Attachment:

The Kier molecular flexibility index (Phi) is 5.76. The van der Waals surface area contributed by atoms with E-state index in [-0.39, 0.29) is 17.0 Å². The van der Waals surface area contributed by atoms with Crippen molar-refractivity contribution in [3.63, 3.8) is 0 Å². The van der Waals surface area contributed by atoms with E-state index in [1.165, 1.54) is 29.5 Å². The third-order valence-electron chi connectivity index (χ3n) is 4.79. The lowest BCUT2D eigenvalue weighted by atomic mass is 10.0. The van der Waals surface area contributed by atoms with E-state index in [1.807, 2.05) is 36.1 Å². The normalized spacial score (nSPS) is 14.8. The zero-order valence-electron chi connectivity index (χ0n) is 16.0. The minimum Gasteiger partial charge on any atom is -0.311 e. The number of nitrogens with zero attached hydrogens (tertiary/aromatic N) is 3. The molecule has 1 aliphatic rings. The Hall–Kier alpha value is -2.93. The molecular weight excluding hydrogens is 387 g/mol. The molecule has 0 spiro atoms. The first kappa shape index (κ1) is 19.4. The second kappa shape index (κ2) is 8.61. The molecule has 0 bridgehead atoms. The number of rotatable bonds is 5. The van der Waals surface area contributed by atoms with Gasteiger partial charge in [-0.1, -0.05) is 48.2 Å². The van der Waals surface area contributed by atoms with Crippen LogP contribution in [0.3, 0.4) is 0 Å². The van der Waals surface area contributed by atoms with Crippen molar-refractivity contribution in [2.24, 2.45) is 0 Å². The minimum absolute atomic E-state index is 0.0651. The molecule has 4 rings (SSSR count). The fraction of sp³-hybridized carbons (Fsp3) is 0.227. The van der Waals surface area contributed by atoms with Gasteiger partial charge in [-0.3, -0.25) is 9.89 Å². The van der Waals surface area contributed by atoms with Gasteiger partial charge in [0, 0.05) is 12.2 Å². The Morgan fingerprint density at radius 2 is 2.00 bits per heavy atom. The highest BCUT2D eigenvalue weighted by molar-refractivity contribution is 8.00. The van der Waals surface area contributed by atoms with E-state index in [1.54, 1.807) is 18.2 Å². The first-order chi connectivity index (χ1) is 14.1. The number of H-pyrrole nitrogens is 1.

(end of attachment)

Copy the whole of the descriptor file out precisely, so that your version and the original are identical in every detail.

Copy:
The Kier molecular flexibility index (Phi) is 5.76. The van der Waals surface area contributed by atoms with E-state index in [-0.39, 0.29) is 17.0 Å². The van der Waals surface area contributed by atoms with Crippen molar-refractivity contribution in [3.63, 3.8) is 0 Å². The van der Waals surface area contributed by atoms with E-state index in [1.165, 1.54) is 29.5 Å². The third-order valence-electron chi connectivity index (χ3n) is 4.79. The lowest BCUT2D eigenvalue weighted by atomic mass is 10.0. The van der Waals surface area contributed by atoms with E-state index in [1.807, 2.05) is 36.1 Å². The normalized spacial score (nSPS) is 14.8. The zero-order valence-electron chi connectivity index (χ0n) is 16.0. The minimum Gasteiger partial charge on any atom is -0.311 e. The number of nitrogens with zero attached hydrogens (tertiary/aromatic N) is 3. The molecule has 1 aliphatic rings. The Hall–Kier alpha value is -2.93. The molecular weight excluding hydrogens is 387 g/mol. The molecule has 0 spiro atoms. The first kappa shape index (κ1) is 19.4. The second kappa shape index (κ2) is 8.61. The molecule has 0 bridgehead atoms. The number of rotatable bonds is 5. The van der Waals surface area contributed by atoms with Gasteiger partial charge in [-0.1, -0.05) is 48.2 Å². The van der Waals surface area contributed by atoms with Crippen LogP contribution in [0.3, 0.4) is 0 Å². The van der Waals surface area contributed by atoms with Crippen molar-refractivity contribution in [2.24, 2.45) is 0 Å². The minimum absolute atomic E-state index is 0.0651. The molecule has 4 rings (SSSR count). The fraction of sp³-hybridized carbons (Fsp3) is 0.227. The van der Waals surface area contributed by atoms with Gasteiger partial charge in [-0.3, -0.25) is 9.89 Å². The van der Waals surface area contributed by atoms with Gasteiger partial charge in [0, 0.05) is 12.2 Å². The Morgan fingerprint density at radius 2 is 2.00 bits per heavy atom. The highest BCUT2D eigenvalue weighted by molar-refractivity contribution is 8.00. The van der Waals surface area contributed by atoms with E-state index in [1.54, 1.807) is 18.2 Å². The first-order chi connectivity index (χ1) is 14.1. The number of H-pyrrole nitrogens is 1.